Over the past 20 + years in the PC/CE marketplace we’ve learned and relearned our job 40-50 times. Every time the industry changes, every time the communications avenues shift; life/opportunities change.

Since the Internet and Web came into their own editorial and promotional outlets/targets have shifted…dramatically. We all read the same studies, the same reports — WOM (word of mouth) is the most effective marketing/sales tool available.


Yet PR people – at the cattle prodding of management – constantly target the same reviewers again and again.  You know – PC Mag, PC Wld, MacWld, Max PC, Laptop, WSJnl, NYTimes, WashPost, Dvice, Overclocked, Videomaker, Videography

There are thousands of these reviewers in the Americas and around the globe.  They must be breeding because every week a new publication, new review site, new “tech” blog introduce themselves to us. Like good little PR people we check them out and give them a try.  BAM!!! add another “great review” outlet to the target list. 

Don’t get us wrong…they’re important. But recently we received a review from Tom, a regular guy we’ve gotten to know over the past year who likes to check out the latest and greatest in technology and talk/write about it.

He discusses it on his morning TV show. He writes about it in his Facebook space. Lately he has added a new dimension to his coverage (at our urging). He publishes his review impressions on the open forum customer review sites. When we read his write up it got us thinking how valuable and how credible his discussion, his analysis really were.

Regular People
Professional journalistic reviewers always slip on their techie reviewing cloak when they test/try a product.  They test, retest, analyze and then write their reviews very carefully, very analytically. But our “regular guy” user/reviewer in Atlanta is like a lot of user group folks — there are over 300 Mac and PC user groups across the country, people who come together and pay dues for camaraderie and to learn more about using the constantly changing technology.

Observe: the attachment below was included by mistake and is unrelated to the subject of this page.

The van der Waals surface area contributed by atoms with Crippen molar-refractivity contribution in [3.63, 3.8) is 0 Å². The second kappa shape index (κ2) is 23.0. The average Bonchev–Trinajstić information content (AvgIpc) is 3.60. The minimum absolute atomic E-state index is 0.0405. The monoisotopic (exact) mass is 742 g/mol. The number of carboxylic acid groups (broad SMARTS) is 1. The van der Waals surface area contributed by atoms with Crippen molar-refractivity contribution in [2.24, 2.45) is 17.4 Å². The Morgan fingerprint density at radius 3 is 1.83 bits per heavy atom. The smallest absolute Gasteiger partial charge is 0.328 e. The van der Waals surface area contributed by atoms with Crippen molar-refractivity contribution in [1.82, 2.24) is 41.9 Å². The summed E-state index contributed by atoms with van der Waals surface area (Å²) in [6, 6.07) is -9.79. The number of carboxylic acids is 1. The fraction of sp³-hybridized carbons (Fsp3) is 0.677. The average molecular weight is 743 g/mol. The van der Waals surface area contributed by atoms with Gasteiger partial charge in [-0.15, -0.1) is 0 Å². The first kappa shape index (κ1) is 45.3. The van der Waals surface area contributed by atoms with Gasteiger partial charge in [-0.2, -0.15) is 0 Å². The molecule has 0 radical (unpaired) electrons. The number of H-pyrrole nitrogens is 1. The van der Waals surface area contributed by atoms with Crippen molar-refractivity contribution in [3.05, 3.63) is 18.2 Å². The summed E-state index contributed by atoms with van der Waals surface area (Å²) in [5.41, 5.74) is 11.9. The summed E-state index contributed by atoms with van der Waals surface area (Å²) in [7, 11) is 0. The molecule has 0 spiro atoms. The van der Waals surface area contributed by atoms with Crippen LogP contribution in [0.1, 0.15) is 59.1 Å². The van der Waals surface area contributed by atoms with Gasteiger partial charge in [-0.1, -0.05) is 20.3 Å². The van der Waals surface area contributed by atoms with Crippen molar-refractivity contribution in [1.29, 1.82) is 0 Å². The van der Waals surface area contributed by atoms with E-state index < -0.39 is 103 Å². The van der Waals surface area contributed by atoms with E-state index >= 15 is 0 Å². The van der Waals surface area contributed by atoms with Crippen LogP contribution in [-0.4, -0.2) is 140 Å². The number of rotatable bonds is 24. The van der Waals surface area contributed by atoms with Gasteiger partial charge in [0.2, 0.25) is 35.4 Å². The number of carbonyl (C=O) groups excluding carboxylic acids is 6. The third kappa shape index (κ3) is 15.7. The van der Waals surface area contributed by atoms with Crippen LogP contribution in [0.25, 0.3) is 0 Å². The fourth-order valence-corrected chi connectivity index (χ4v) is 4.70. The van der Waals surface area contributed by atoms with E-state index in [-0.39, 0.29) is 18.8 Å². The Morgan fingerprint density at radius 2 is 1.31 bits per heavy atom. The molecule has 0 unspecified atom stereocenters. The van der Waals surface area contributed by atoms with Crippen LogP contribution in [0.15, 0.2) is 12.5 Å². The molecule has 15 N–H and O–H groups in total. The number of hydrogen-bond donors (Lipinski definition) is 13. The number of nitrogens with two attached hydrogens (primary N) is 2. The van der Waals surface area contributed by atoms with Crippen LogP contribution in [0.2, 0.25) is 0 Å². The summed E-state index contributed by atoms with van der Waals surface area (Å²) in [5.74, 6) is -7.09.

We’ve worked with hundreds of them over time to do product reviews with varying degrees of success. We don’t hold them to strict editorial standards because they’re just regular folks. We ask them if they or a member of their group is interested in reviewing the specific product or service. 

If they agree we ask them to:
        – write the review for their newsletter
        – demonstrate the product at their meeting
        – do something extra for us — post the review in one or more of the consumer review sites around the web — Amazon, CNet, Buy, Newegg.com, others

No Review Review
No you don’t ask to review their write-up before it is posted. It’s desirable but unprofessional and unrealistic! Instead you simply cross your fingers and hope for the best possible results (just as with any review).

Tom gave us a 4.5 star rating on one site and 5 stars on another (ok so he didn’t like the length of the USB cord …sheesh!). His review was fun to read.  It was exciting.  It was enthusiastic.  It was technically pretty darned  accurate.  It was credible.   It was real!

We all know that people who are considering buying a product visit these and other sites all of the time. Their goal is to learn first hand what results and comments other real people have about the company, the product, the organization’s service.


They read these real user reviews/comments/reports and make their decision. Then they tell three people.  And they tell three people.


Suddenly the company, the product, the service have real credibility on the street.
We still like the reviews Charlie, Joel, David, Walter, Shawn, Gregg, Gordon, etc., produce. We also like the reviews Tom, Bill, Sandy, Bev, Lorene, Bud, Jerry, and others do.  Add them to your communications opportunities on YouTube, Facebook, blog, community sites and…life is good.

All it takes is getting real people interested, real people involved. Then all the communications/PR people have to do is stand back and take all the credit.

Hey…we finally understand this WOM thing– this buzz stuff — really works.

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